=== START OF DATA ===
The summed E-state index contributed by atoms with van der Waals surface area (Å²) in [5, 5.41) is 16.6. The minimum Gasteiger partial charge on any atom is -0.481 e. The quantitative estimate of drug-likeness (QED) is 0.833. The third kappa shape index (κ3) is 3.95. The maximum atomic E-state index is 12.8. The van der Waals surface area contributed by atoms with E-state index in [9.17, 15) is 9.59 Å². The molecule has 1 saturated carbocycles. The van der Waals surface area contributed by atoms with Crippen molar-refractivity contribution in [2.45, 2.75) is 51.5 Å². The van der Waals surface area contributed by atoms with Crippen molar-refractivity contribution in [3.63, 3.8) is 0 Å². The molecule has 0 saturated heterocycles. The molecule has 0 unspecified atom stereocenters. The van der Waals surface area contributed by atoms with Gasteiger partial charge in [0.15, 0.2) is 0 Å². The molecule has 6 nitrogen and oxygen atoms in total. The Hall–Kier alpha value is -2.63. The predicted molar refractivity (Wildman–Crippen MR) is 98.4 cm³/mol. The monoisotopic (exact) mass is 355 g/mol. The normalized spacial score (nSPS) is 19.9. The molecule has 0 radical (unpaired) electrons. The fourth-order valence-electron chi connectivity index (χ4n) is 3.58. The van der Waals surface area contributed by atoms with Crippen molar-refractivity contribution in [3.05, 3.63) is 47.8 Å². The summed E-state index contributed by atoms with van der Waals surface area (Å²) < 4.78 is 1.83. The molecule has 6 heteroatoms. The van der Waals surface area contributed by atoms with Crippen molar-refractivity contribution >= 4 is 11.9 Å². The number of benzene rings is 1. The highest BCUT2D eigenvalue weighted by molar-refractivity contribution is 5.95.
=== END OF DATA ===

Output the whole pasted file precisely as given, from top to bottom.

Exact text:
The summed E-state index contributed by atoms with van der Waals surface area (Å²) in [5, 5.41) is 16.6. The minimum Gasteiger partial charge on any atom is -0.481 e. The quantitative estimate of drug-likeness (QED) is 0.833. The third kappa shape index (κ3) is 3.95. The maximum atomic E-state index is 12.8. The van der Waals surface area contributed by atoms with E-state index in [9.17, 15) is 9.59 Å². The molecule has 1 saturated carbocycles. The van der Waals surface area contributed by atoms with Crippen molar-refractivity contribution in [2.45, 2.75) is 51.5 Å². The van der Waals surface area contributed by atoms with Crippen molar-refractivity contribution in [3.63, 3.8) is 0 Å². The molecule has 0 saturated heterocycles. The molecule has 0 unspecified atom stereocenters. The van der Waals surface area contributed by atoms with Gasteiger partial charge in [0.15, 0.2) is 0 Å². The molecule has 6 nitrogen and oxygen atoms in total. The Hall–Kier alpha value is -2.63. The predicted molar refractivity (Wildman–Crippen MR) is 98.4 cm³/mol. The monoisotopic (exact) mass is 355 g/mol. The normalized spacial score (nSPS) is 19.9. The molecule has 0 radical (unpaired) electrons. The fourth-order valence-electron chi connectivity index (χ4n) is 3.58. The van der Waals surface area contributed by atoms with Crippen molar-refractivity contribution in [3.05, 3.63) is 47.8 Å². The summed E-state index contributed by atoms with van der Waals surface area (Å²) < 4.78 is 1.83. The molecule has 6 heteroatoms. The van der Waals surface area contributed by atoms with Crippen molar-refractivity contribution >= 4 is 11.9 Å². The number of benzene rings is 1. The highest BCUT2D eigenvalue weighted by molar-refractivity contribution is 5.95.